Do you think you are doing a good job if you reserve spaces for wheelchairs, and provide ramps for wheelchairs? Think again.
I am a person of Britishness. Does this sentence look odd? Because that is what language looks like if we were to fully adopt the Person first language that we are told to use. I also call myself an autistic person and a disabled person. I am an autistic person because my brain is wired in a way that is different to how the majority of brains are wired. It defines me, it is who I am. I also use disabled person. I used to be able-bodied, then a split second later due to a road collision my able-bodiedness was taken away. I was quite literally dis abled. For me the word is accurate.
But do not call me a cripple, I have been known to say, “Cripple coming through,” to get through a crowd, because crowds are difficult if you walk on crutches and people make way just because of the shock value, but even then it is a word of last resort, I start with a polite, “Excuse me, please,” then a firm, “Excuse me.” Whichever term I use, I mostly thank people for making way.
Using the term Cripple except on yourself, is the same problem as saying you have saved wheelchair spaces, they dehumanise. Ask the people who say spaces are saved for wheelchairs what the rest of the space with seats and they will say they are for people. So there are people and wheelchairs—wheelchair users are people too, you are saving space for wheelchair users. As for the picture I have chosen, how is someone in a wheelchair going to get in to ask for the ramp? Most wheelchair users are independent people and often travel alone yet signs like this tells them that they are expected to be chaperoned at all times. How would you like it if people expected you to be chaperoned?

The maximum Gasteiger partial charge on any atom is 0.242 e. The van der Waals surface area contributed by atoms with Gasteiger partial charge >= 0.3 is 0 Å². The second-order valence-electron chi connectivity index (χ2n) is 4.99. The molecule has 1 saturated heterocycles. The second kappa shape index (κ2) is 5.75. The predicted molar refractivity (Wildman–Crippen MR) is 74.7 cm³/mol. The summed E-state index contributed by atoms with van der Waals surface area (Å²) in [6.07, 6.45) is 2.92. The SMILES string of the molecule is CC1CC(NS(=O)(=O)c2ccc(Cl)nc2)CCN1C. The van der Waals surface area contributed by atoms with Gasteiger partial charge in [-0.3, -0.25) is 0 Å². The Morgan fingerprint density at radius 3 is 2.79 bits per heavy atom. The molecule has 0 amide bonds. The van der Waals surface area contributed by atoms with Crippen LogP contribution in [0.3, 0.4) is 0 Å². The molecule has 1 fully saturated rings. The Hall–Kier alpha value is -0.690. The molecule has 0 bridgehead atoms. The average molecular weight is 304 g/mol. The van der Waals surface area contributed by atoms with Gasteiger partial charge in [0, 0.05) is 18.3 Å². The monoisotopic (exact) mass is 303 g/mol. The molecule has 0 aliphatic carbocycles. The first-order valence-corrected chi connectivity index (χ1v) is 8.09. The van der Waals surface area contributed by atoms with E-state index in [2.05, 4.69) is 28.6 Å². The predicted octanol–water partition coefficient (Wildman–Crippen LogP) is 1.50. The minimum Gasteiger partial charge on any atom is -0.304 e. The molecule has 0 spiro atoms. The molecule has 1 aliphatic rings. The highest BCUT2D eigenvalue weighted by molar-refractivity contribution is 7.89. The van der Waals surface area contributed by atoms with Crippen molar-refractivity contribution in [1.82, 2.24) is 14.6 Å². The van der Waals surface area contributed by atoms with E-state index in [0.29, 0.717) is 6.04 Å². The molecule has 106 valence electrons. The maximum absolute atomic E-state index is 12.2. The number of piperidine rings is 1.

The thing about identity first or person first language is that different people prefer different things. Non-disabled people need to be led by, respect and affirm each individual person with the the disabled person’s or person with disability’s choice of language they use about themselves. Why not talk to us? The bottom line is that we are just people who wish to be treated as people.
Ableism is the systemic exclusion and oppression of people with disability.
Ableist language is reinforcing that through how you speak.
As with using person first or identity first language this takes some intelligence. For instance saying blind meaning a window covering is fine, saying someone is blindly following the crowd is not. Saying that engineers retarded the flow of the river is fine, calling someone a retard is not. A lot of politically correct advice is a set of hard and fast rules that they say you have to follow, missing the point, the point being that political correctness is about respecting people. A lot of political correctness is a very good thing, I remember reading a tabloid newspaper back in the early 2000s about “Political correctness gone mad,” which if you change the words political correctness to respecting people you end up with “Respecting people gone mad.” The newspaper was advocating that certain groups, in this case less wealthy people, should not be respected.
Ablist language is so common that a friend one called me their favourite crip and expected it to be taken as a compliment. All it takes is a little empathy, think about how a person with disabilities will feel when you say a word, if the answer is badly, then stop using that word, even when they are not there.
“It’s only banter,” some may say. But I find that to be more offensive than the actually insulting word, it shows that the speaker does not care that people are insulted. It is better to apologise, ableist language is so endemic in British idiomatic language that mistakes will be made, and I expect to make them myself. If you make a mistake just apologise.